The victims this time around are a family of four taking a weekend trip at a trailer park owned by some relatives. I’ll mention the actors because they deserve credit. I was going to skip mentioning the character names because they hardly register as fully fleshed-out human beings, but then I decided I might as well name them for the sake of making it more convenient to explain what happens. So there’s mom Cindy (Christina Hendricks), dad Mike (Martin Henderson), and their teenage kids Kinsey (Bailee Madison) and Luke (Lewis Pullman). The whole family is on edge, mostly due to Kinsey’s recent behavior, which is never specified. She is wearing a Ramones T-shirt and a plaid jacket tied around her waist, which I guess is supposed to symbolize rebelliousness? Or it could mean nothing at all. Either way, it’s not worth getting hung up on.

But the thing is, we spend so much time with these people that I cannot help but get hung up on something about them. This film asks its audience to consider, “What if you were relentlessly attacked by a group of killers just because they had nothing better to do?” Thus it is understandable why the main characters lack any discernible identity. These people are just supposed to be Any American Family. In theory, that is an intriguing approach, but in practice it is frustrating to spend so much time with these people and know essentially nothing about them.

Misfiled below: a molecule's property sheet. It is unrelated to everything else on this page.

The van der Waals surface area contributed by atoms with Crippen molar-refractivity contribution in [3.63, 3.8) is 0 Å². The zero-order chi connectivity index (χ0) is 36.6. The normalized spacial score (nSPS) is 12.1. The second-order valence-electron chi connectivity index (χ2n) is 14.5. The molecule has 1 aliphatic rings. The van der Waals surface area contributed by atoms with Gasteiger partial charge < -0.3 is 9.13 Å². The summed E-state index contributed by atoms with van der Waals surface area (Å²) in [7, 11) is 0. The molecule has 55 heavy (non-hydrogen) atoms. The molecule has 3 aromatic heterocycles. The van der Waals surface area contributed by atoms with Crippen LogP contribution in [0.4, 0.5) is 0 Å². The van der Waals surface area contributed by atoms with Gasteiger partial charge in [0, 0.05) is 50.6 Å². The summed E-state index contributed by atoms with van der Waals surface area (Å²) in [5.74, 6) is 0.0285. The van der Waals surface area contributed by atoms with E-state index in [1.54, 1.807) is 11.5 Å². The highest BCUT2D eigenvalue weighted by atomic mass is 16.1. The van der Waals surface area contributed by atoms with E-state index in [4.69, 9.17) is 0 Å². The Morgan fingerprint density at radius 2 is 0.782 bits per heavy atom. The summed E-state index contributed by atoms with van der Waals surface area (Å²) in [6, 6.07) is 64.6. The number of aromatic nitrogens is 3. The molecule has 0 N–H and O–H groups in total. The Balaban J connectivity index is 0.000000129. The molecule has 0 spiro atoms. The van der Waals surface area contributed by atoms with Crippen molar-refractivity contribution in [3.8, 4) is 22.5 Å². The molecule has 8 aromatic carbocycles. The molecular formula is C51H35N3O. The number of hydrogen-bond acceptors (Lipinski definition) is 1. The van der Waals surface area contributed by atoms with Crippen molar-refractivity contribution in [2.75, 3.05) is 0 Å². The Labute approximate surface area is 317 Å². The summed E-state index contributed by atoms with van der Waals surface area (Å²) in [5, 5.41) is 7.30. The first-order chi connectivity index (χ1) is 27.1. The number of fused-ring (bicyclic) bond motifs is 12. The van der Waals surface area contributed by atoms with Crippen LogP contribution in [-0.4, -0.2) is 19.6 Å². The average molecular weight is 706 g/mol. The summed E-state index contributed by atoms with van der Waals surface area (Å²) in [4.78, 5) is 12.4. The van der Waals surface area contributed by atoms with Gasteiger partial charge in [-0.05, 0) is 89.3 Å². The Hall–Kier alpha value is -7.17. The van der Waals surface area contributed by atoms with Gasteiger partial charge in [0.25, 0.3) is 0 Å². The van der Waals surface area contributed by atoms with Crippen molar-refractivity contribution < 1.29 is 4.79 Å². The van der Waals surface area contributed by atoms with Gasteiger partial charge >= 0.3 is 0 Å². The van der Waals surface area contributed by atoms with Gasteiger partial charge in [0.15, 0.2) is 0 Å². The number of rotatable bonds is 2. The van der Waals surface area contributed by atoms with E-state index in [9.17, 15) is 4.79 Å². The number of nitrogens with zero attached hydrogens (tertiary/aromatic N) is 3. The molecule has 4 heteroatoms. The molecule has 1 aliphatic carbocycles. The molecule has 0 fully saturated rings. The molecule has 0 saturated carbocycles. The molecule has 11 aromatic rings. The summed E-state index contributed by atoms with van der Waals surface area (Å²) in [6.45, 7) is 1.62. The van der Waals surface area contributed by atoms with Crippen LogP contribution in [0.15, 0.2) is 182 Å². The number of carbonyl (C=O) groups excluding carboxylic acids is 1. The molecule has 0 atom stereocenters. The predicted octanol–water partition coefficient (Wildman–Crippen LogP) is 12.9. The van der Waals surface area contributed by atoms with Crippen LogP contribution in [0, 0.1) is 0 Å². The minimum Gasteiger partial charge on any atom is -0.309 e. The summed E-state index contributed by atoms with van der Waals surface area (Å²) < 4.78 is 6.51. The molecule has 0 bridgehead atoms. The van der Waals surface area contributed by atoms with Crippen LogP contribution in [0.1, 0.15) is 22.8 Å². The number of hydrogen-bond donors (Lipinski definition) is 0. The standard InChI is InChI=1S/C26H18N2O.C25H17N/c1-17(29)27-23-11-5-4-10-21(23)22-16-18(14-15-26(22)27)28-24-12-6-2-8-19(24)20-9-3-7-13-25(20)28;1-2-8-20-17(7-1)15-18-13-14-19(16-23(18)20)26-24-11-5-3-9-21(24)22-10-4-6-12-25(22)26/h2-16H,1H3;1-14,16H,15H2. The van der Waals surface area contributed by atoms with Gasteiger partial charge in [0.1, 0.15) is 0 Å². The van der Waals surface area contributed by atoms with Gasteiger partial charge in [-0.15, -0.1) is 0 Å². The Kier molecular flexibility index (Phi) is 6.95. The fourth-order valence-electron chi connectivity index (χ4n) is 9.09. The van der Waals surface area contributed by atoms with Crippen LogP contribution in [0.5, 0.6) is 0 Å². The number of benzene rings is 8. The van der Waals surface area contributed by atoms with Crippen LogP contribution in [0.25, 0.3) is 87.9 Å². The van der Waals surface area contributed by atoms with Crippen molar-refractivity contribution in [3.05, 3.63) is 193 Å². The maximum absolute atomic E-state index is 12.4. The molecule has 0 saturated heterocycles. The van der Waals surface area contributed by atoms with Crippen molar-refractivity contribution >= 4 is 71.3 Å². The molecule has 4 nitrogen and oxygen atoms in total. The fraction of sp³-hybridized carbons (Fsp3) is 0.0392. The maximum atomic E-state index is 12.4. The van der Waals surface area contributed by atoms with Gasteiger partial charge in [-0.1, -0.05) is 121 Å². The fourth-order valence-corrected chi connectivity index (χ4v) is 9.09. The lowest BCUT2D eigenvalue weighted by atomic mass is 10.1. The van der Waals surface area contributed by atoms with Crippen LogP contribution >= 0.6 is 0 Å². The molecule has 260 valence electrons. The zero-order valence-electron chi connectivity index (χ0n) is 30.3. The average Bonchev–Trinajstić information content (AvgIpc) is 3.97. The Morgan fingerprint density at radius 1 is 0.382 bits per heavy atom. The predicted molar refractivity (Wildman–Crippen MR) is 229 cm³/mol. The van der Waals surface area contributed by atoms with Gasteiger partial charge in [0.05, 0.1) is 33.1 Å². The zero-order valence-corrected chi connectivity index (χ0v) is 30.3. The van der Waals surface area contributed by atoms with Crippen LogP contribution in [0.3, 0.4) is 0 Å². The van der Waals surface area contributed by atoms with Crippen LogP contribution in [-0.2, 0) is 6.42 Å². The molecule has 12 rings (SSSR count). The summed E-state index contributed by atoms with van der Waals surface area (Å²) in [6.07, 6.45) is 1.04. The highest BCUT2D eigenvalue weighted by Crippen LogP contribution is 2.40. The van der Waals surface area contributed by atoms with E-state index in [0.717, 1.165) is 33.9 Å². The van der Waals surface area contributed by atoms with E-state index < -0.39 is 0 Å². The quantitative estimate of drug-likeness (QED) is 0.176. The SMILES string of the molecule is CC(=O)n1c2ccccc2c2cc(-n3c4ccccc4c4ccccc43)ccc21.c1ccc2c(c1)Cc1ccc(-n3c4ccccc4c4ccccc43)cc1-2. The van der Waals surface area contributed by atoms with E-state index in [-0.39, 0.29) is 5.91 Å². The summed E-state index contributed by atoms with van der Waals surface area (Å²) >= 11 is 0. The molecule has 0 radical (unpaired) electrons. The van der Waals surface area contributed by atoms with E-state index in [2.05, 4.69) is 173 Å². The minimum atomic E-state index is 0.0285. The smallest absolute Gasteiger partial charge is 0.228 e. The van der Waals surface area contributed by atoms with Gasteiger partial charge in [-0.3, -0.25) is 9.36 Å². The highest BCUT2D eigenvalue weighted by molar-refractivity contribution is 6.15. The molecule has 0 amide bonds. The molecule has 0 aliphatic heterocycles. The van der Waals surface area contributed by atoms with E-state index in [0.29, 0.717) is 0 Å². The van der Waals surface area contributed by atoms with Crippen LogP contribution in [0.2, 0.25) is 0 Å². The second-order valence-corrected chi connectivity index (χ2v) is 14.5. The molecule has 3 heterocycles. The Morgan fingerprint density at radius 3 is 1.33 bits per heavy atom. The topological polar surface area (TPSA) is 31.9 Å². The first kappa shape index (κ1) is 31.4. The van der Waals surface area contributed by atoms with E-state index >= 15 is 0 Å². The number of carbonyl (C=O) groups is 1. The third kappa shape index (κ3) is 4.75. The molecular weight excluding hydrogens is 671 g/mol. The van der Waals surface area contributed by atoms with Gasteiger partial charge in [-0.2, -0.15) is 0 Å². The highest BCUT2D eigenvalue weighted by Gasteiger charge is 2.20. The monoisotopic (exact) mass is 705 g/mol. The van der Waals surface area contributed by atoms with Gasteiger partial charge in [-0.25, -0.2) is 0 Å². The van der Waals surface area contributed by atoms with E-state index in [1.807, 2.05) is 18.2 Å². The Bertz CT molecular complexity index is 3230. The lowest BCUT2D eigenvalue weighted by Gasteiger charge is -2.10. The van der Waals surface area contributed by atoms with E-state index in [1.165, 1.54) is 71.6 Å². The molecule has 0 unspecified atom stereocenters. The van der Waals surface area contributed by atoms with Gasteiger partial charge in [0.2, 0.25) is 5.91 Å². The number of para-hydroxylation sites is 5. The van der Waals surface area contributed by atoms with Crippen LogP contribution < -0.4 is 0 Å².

Before the screening, there was an intro video from director Johannes Roberts (47 Meters Down) who explained that he meant for Prey at Night to be his own spin on John Carpenter. Specifically, he’s referring to the small town portion of Carpenter’s oeuvre, particularly The Fog and of course Halloween. But that influence feels misplaced in a film marked heavily by its gory extremity. There are some striking, Carpenter-esque shots (like a mailbox surrounded by fog), but they do not really feel incorporated into the killers’ reign of terror. Elsewhere, there are some vicarious thrills when the family fights back. But overall, this is a situation that would be plenty scary if it actually happened to you but on screen in this case it doesn’t offer the catharsis necessary for a successful horror film.

The Strangers: Prey at Night is Recommended If You Like: Horror Movies with Characters Devoid of Any Personality

Grade: 2 out of 5 Cracked Cell Phones